Karen Olson was rushing to a business meeting when she passed a homeless woman on the street. On impulse, Karen bought her a sandwich.
The woman, Millie, accepted the sandwich but asked for something more — a chance to be heard. Karen stayed with Millie and listened.
What she heard made her understand that
homelessness brought profound feelings of
diminished self-worth and disconnection
Soon after, Karen and her two sons began delivering lunches to homeless people on the streets of New York.
1986: THE FIRST NETWORK
When Karen learned that homelessness was affecting families right in her own community in New Jersey, she knew she had to do something. But this was much more than giving sandwiches.
She brought together people in need and people who wanted to help. Existing community resources could provide shelter, meals, and housing. Volunteers could use their skills, knowledge, and compassion to help their homeless neighbors find employment, reconnect with society, and restore their dignity.
She approached the religious community. Congregations offered hospitality space within their buildings. The YMCA provided showers and a family Day Center. A car dealer discounted a van. The first interfaith hospitality network opened on October 27, 1986.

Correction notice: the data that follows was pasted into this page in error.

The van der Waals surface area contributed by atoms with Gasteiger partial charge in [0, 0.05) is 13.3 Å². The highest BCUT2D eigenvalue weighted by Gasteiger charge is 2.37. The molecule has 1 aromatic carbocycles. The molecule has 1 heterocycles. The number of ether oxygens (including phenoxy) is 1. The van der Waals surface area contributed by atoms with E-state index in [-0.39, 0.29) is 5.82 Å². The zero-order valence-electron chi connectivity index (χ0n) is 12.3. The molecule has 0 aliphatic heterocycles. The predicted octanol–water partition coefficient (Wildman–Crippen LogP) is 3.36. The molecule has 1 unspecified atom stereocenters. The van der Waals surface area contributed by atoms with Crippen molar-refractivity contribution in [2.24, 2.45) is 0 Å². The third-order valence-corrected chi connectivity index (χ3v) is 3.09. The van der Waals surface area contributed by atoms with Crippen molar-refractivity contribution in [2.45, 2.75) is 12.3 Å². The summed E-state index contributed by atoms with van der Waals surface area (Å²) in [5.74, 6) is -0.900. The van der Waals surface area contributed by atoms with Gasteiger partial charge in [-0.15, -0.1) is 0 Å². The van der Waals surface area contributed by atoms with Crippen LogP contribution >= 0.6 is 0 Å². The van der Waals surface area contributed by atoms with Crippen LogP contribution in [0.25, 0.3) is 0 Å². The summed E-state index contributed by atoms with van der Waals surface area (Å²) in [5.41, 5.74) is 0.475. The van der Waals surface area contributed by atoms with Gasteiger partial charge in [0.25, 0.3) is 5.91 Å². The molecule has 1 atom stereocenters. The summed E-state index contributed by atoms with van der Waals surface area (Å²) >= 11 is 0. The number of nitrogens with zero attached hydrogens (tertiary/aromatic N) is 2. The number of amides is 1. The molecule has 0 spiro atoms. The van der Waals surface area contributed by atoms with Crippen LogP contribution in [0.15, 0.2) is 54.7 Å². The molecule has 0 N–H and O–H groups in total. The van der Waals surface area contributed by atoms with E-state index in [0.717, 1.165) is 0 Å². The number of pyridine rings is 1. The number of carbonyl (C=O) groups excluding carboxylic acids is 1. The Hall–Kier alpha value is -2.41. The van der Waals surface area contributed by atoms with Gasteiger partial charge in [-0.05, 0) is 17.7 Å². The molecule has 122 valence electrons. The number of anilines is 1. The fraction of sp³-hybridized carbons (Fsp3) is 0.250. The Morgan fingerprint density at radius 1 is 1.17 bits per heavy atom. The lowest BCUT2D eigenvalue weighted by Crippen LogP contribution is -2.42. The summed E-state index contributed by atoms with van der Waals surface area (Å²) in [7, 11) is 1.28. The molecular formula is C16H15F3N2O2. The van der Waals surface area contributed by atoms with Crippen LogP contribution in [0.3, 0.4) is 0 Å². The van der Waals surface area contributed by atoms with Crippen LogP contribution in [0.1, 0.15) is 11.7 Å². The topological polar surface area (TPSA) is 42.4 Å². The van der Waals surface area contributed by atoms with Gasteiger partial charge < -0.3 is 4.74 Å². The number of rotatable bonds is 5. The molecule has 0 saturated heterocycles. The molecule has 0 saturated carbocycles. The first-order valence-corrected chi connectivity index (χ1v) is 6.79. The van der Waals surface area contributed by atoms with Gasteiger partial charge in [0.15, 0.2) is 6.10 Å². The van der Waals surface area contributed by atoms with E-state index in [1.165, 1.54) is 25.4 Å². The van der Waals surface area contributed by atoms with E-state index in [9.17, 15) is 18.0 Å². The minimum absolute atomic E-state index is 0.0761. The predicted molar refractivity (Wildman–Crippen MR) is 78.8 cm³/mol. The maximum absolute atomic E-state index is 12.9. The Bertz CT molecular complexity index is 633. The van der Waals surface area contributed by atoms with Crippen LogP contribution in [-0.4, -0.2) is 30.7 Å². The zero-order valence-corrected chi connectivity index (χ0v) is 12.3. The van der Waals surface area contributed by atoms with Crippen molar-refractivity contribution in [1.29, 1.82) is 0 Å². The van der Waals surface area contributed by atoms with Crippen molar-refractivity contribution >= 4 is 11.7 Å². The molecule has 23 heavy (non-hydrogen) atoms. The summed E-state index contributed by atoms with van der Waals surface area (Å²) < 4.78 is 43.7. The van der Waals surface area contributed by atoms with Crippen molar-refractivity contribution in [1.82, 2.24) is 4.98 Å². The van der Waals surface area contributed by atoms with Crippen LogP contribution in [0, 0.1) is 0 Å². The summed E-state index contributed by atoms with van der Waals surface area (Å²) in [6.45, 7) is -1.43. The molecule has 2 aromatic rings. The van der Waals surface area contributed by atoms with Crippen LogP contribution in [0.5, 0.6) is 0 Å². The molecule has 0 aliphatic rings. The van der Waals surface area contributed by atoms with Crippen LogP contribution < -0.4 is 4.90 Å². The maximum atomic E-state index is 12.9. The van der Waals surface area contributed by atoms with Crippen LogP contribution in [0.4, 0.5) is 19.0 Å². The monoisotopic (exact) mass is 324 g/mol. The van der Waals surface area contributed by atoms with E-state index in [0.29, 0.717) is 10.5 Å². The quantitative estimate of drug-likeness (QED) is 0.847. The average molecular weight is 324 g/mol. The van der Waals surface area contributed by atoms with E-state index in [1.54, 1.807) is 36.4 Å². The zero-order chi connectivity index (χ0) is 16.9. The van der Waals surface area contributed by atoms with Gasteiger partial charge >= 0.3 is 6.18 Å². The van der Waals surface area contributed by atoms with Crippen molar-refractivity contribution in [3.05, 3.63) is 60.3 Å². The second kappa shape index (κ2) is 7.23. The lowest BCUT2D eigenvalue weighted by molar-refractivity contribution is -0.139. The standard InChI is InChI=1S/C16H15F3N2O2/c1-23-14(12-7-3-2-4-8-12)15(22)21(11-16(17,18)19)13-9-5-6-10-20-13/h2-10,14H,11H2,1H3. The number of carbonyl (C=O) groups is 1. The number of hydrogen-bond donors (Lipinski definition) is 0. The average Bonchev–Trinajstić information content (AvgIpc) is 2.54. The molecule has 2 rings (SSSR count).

1988: THE NETWORK GOES NATIONAL
As word spread, more New Jersey congregations formed a second network. Other congregations were inspired to develop similar programs. In 1988, we formed the National Interfaith Hospitality Network to bring the program nationwide. In addition to shelter, meals, housing, and job-seeking support, our Affiliates began developing programs for transitional housing, childcare, and homelessness prevention. Nationally, we added programs like Just Neighbors and Family Mentoring.
1992: POINT OF LIGHT
Family Promise was awarded one of 21 Points of Light, out of a field of more than 4,500 nominees, by President and Barbara Bush, signifying Family Promise as one of the top volunteer agencies in the country. The award recognizes how one neighbor can help another, and calls upon the nation to take action in service to our fellow citizens.
2003: WE BECOME FAMILY PROMISE
We changed our name, from the National Interfaith Hospitality Network to Family Promise, to reflect our broad range of programs and our vision of ending family homelessness. The name refers to the promise, in the sense of commitment, which communities make to families in need. But it also refers to the promise, the potential, inherent in every family.
Family Promise of Ontario County is joining the more than 200 Family Promise affiliates successfully operating across the county. For more information about the national Family Promise organization, please visit www.familypromise.org
A community meeting was held in May of 2016, to educate the community about the program and gauge interest. From that first meeting, a team of dedicated volunteers diligently worked to make Family Promise a reality in Ontario County. On September 23, 2018, our doors opened with Temple Beth-El of Geneva as our temporary Day Center. In June 2019, we moved to St. John's in Canandaigua as our permanent Day Center.